Fast forward to today. The oil industry is the most profitable in the history of humankind (that’s everything folks). So their justification for being the most heavily subsidized simultaneously is dubious. Couple that with their unpriced externality (they don’t suffer a carbon tax) and they are getting away with creating a tragedy of the commons without being responsible for alleviating it.
This is equivalent to your neighbor all putting their trash out on the curb, but not paying for trash pickup. Your neighbor produces the most garbage in the area and then demands that everyone else pay for the trash collection. Additionally, this neighbor wants everyone in the neighborhood to pitch in for his business and buy his products at a profit to make sure no new products come along that threaten his business. This is a good business for your neighbor, but for the neighborhood, it’s expensive and trashy and incentivises your neighbor’s bad behavior.
When we account all of oil industry subsidies, implicit and explicit, the total is over $5 trillion (with a T) annually worldwide. Throw in that you and your neighbors are getting sicker because the trash buildup is toxic, then you are being taxed for the behavior again by your health and medical expenses. This is essentially what the fossil fuel industries are doing to us. Which is bad enough, but then they have the nerve to campaign against the subsidies received by the alternative energy companies and clean cars. Combine that with the fact that alternative energy companies are not eligible for Master Limited Partnerships, which the fossil fuel industry uses to shield themselves from almost all taxation and it’s mind blowing to hear people complain about the subsidies for solar and electric cars.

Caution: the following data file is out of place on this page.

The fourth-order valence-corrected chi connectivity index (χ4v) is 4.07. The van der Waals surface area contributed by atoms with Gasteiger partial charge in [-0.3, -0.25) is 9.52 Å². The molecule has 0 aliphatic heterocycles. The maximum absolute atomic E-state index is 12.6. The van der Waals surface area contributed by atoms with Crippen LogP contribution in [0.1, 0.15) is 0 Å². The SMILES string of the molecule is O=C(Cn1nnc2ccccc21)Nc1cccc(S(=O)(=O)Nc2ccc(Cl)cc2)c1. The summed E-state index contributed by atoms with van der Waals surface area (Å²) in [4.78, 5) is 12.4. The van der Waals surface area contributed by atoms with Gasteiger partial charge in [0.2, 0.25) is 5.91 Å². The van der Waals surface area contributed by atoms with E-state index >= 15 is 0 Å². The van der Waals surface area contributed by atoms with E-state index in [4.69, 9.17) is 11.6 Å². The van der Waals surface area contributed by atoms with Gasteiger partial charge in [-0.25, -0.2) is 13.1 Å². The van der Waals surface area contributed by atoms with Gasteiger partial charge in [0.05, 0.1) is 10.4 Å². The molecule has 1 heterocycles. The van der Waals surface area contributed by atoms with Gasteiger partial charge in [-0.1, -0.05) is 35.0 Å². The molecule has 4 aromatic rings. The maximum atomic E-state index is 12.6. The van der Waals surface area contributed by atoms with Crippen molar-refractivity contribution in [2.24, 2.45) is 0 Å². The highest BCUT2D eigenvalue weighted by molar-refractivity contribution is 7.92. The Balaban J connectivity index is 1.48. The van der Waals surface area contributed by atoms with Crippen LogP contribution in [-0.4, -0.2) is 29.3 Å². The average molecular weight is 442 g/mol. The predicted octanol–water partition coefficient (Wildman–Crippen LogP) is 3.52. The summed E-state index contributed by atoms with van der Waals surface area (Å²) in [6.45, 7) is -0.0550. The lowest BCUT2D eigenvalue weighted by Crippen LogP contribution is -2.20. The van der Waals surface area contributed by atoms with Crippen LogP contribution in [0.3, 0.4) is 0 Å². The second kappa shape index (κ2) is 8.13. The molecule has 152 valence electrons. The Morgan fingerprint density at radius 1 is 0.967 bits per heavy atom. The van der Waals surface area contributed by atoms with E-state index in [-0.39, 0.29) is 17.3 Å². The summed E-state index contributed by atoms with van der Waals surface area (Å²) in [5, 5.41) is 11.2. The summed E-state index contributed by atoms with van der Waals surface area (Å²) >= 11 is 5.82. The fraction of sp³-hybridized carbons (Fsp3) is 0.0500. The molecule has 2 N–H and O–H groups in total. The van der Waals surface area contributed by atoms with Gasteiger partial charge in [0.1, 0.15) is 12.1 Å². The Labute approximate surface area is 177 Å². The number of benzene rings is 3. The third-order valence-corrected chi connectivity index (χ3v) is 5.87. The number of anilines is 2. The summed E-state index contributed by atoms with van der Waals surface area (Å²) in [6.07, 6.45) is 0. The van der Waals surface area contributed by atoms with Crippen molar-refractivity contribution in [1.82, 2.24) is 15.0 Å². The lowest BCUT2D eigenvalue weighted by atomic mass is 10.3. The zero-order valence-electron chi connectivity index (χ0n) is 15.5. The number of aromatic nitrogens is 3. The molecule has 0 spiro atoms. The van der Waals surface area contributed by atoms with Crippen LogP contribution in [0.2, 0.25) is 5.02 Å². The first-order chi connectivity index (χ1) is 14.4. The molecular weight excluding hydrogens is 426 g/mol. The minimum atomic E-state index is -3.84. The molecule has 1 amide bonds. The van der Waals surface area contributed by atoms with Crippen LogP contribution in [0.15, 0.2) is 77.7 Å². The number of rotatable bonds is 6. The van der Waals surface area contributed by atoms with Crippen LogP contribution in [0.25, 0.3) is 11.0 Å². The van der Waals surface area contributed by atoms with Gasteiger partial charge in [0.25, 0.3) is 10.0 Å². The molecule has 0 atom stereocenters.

I get it. The industry that benefited the most, all time, from tax breaks and incentives is now the richest industry ever. And they want to further spike the ball in the face of the population and the environment by not allowing easy access to inexpensive, clean alternatives. Therefore they can continue to inflict the tragedy of the commons and profit disproportionately as a result. All from people who constantly whine about regulations because they ostensibly believe in capitalism. Don’t mention,though, that they want to circumvent all competition via political shenanigans. Perfect.
Unfortunately, the fossil fuel industry had a huge head start and they are not going to commit economic suicide just because the whole planet is depending on their demise. Solar is getting cheaper, cost effective and more available, yet has a huge uphill battle. Fortunately for all of us, there are people willing to battle uphill, even though there is strong and loud opposition.
Jerry Mooney is co-founder and managing editor of Zenruption and the author of History Yoghurt and the Moon. He studied at the University of Munich and Lewis and Clark College where he received his BA in International Affairs and West European Studies. He has recently taught Language and Communications at a small, private college and owned various businesses, including an investment company that made him a millionaire before the age of 40. Jerry is committed to zenrupting the forces that block social, political and economic justice. He can also be found on Twitter@JerryMooney
Feature photo courtesy of Flickr, under Creative Commons Attribution-Noncommercial license